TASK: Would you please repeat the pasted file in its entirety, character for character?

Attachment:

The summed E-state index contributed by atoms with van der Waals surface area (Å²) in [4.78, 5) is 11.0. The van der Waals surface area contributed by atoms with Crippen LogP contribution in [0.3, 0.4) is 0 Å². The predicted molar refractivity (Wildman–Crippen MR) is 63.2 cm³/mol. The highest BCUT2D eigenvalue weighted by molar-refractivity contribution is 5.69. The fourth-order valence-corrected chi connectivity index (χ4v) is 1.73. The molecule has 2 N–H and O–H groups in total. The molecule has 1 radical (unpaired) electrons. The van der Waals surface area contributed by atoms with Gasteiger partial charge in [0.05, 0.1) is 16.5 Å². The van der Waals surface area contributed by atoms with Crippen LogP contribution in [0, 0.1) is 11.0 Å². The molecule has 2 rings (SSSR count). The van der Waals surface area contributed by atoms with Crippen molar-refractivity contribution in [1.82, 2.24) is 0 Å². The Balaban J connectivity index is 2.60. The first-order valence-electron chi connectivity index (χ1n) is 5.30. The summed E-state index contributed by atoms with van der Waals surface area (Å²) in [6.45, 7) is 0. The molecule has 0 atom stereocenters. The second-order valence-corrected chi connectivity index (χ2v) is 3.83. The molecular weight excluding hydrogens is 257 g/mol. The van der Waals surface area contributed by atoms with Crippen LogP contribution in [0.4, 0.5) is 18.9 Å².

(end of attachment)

The summed E-state index contributed by atoms with van der Waals surface area (Å²) in [4.78, 5) is 11.0. The van der Waals surface area contributed by atoms with Crippen LogP contribution in [0.3, 0.4) is 0 Å². The predicted molar refractivity (Wildman–Crippen MR) is 63.2 cm³/mol. The highest BCUT2D eigenvalue weighted by molar-refractivity contribution is 5.69. The fourth-order valence-corrected chi connectivity index (χ4v) is 1.73. The molecule has 2 N–H and O–H groups in total. The molecule has 1 radical (unpaired) electrons. The van der Waals surface area contributed by atoms with Gasteiger partial charge in [0.05, 0.1) is 16.5 Å². The van der Waals surface area contributed by atoms with Crippen LogP contribution in [0, 0.1) is 11.0 Å². The molecule has 2 rings (SSSR count). The van der Waals surface area contributed by atoms with Crippen molar-refractivity contribution in [1.82, 2.24) is 0 Å². The Balaban J connectivity index is 2.60. The first-order valence-electron chi connectivity index (χ1n) is 5.30. The summed E-state index contributed by atoms with van der Waals surface area (Å²) in [6.45, 7) is 0. The molecule has 0 atom stereocenters. The second-order valence-corrected chi connectivity index (χ2v) is 3.83. The molecular weight excluding hydrogens is 257 g/mol. The van der Waals surface area contributed by atoms with Crippen LogP contribution in [0.4, 0.5) is 18.9 Å².